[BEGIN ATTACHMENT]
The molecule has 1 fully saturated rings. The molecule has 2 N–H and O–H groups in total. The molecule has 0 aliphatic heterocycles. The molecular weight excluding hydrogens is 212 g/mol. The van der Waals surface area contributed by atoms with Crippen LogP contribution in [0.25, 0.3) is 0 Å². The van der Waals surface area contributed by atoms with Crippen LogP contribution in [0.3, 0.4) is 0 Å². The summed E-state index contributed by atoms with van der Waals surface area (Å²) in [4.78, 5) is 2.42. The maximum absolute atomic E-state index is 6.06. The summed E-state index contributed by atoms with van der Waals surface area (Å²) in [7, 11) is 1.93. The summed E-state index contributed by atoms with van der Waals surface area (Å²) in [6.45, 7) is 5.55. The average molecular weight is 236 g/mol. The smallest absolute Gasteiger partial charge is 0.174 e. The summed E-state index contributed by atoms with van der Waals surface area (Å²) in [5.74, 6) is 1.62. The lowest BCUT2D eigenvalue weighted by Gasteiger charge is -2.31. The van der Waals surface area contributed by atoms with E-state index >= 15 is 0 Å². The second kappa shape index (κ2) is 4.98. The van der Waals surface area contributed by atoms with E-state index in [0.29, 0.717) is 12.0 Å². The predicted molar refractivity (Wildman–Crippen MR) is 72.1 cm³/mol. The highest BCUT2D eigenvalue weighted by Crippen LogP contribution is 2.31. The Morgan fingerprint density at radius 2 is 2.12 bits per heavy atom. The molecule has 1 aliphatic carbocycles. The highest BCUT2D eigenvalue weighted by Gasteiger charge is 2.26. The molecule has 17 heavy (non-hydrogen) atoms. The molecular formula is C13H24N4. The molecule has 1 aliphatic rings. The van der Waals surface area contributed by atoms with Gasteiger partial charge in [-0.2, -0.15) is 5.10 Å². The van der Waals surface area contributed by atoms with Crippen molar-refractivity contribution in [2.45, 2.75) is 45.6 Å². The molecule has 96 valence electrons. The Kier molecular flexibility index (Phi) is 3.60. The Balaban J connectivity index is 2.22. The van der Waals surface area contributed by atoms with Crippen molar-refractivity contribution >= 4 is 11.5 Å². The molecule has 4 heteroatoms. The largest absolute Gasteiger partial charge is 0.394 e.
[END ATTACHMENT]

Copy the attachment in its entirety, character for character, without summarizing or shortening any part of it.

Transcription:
The molecule has 1 fully saturated rings. The molecule has 2 N–H and O–H groups in total. The molecule has 0 aliphatic heterocycles. The molecular weight excluding hydrogens is 212 g/mol. The van der Waals surface area contributed by atoms with Crippen LogP contribution in [0.25, 0.3) is 0 Å². The van der Waals surface area contributed by atoms with Crippen LogP contribution in [0.3, 0.4) is 0 Å². The summed E-state index contributed by atoms with van der Waals surface area (Å²) in [4.78, 5) is 2.42. The maximum absolute atomic E-state index is 6.06. The summed E-state index contributed by atoms with van der Waals surface area (Å²) in [7, 11) is 1.93. The summed E-state index contributed by atoms with van der Waals surface area (Å²) in [6.45, 7) is 5.55. The average molecular weight is 236 g/mol. The smallest absolute Gasteiger partial charge is 0.174 e. The summed E-state index contributed by atoms with van der Waals surface area (Å²) in [5.74, 6) is 1.62. The lowest BCUT2D eigenvalue weighted by Gasteiger charge is -2.31. The van der Waals surface area contributed by atoms with E-state index >= 15 is 0 Å². The second kappa shape index (κ2) is 4.98. The van der Waals surface area contributed by atoms with E-state index in [0.29, 0.717) is 12.0 Å². The predicted molar refractivity (Wildman–Crippen MR) is 72.1 cm³/mol. The highest BCUT2D eigenvalue weighted by Crippen LogP contribution is 2.31. The Morgan fingerprint density at radius 2 is 2.12 bits per heavy atom. The molecule has 1 aliphatic carbocycles. The highest BCUT2D eigenvalue weighted by Gasteiger charge is 2.26. The molecule has 17 heavy (non-hydrogen) atoms. The molecular formula is C13H24N4. The molecule has 1 aliphatic rings. The van der Waals surface area contributed by atoms with Gasteiger partial charge in [-0.2, -0.15) is 5.10 Å². The van der Waals surface area contributed by atoms with Crippen molar-refractivity contribution in [2.45, 2.75) is 45.6 Å². The molecule has 96 valence electrons. The Kier molecular flexibility index (Phi) is 3.60. The Balaban J connectivity index is 2.22. The van der Waals surface area contributed by atoms with Crippen molar-refractivity contribution >= 4 is 11.5 Å². The molecule has 4 heteroatoms. The largest absolute Gasteiger partial charge is 0.394 e.